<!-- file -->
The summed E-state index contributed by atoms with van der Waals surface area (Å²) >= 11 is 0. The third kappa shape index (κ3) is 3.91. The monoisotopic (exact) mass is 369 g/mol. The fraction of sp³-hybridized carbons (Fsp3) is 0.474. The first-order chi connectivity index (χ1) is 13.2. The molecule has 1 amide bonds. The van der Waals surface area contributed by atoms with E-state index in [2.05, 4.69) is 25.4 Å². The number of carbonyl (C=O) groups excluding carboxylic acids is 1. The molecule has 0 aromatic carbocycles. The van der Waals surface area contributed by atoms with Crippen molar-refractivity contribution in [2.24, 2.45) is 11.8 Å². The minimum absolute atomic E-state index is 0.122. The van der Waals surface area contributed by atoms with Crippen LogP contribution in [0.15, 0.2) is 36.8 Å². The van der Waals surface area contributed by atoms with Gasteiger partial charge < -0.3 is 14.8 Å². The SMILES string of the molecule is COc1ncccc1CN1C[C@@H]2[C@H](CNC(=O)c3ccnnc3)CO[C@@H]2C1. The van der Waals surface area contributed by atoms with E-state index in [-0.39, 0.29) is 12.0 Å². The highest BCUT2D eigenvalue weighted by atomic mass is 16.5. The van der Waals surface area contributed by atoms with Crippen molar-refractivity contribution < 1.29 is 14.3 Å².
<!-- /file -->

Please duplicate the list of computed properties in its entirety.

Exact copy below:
The summed E-state index contributed by atoms with van der Waals surface area (Å²) >= 11 is 0. The third kappa shape index (κ3) is 3.91. The monoisotopic (exact) mass is 369 g/mol. The fraction of sp³-hybridized carbons (Fsp3) is 0.474. The first-order chi connectivity index (χ1) is 13.2. The molecule has 1 amide bonds. The van der Waals surface area contributed by atoms with E-state index in [2.05, 4.69) is 25.4 Å². The number of carbonyl (C=O) groups excluding carboxylic acids is 1. The molecule has 0 aromatic carbocycles. The van der Waals surface area contributed by atoms with Crippen molar-refractivity contribution in [2.24, 2.45) is 11.8 Å². The minimum absolute atomic E-state index is 0.122. The van der Waals surface area contributed by atoms with Crippen LogP contribution in [0.15, 0.2) is 36.8 Å². The van der Waals surface area contributed by atoms with Gasteiger partial charge < -0.3 is 14.8 Å². The SMILES string of the molecule is COc1ncccc1CN1C[C@@H]2[C@H](CNC(=O)c3ccnnc3)CO[C@@H]2C1. The van der Waals surface area contributed by atoms with E-state index in [-0.39, 0.29) is 12.0 Å². The highest BCUT2D eigenvalue weighted by atomic mass is 16.5. The van der Waals surface area contributed by atoms with Crippen molar-refractivity contribution < 1.29 is 14.3 Å².